I had never heard of Willie Wells.
It was a sunny day, and I was in Cooperstown, N.Y., at the Baseball Hall of Fame induction ceremonies. Tommy LaSorda, the colorful former manager of the Dodgers, and Phil Niekro, the knuckleball pitcher from the Braves, had been elected into the Hall’s Class of 1997. The Veterans Committee had voted in Nellie Fox, a slick-fielding second baseman with the White Sox. The Committee also voted in Wells.
Who was Willie Wells? He didn’t enjoy quite the instant name recognition of some other Negro league Hall of Famers. Great players like Josh Gibson and “Cool Papa” Bell. People said Bell was so fast, he could turn out the light in his bedroom and be under the covers before it got dark. You didn’t hear that sort of stuff about Wells.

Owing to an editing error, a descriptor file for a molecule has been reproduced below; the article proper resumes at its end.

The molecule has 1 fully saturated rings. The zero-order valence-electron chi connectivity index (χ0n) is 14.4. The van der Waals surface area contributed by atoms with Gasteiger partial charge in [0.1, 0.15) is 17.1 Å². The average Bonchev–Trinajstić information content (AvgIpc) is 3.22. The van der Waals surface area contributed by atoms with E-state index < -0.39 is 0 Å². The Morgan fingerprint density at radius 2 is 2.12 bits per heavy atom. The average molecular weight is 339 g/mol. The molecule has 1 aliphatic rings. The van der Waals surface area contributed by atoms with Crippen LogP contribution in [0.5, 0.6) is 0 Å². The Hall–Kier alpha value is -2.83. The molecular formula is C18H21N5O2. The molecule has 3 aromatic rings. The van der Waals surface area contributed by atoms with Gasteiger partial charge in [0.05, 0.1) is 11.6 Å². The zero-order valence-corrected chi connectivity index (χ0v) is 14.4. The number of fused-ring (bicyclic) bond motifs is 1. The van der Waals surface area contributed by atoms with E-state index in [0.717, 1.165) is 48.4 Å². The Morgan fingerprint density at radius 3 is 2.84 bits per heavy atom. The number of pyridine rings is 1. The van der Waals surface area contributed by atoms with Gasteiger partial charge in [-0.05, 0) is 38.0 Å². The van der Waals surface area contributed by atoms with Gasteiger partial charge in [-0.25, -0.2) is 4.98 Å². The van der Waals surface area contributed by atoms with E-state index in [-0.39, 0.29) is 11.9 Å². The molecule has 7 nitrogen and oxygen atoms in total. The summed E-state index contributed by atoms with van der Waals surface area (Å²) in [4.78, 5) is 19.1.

Experts called Gibson, a great Negro league catcher, the “black Babe Ruth” and said he was truly the mightiest home-run hitter of all. Did Wells hit a lot of home runs?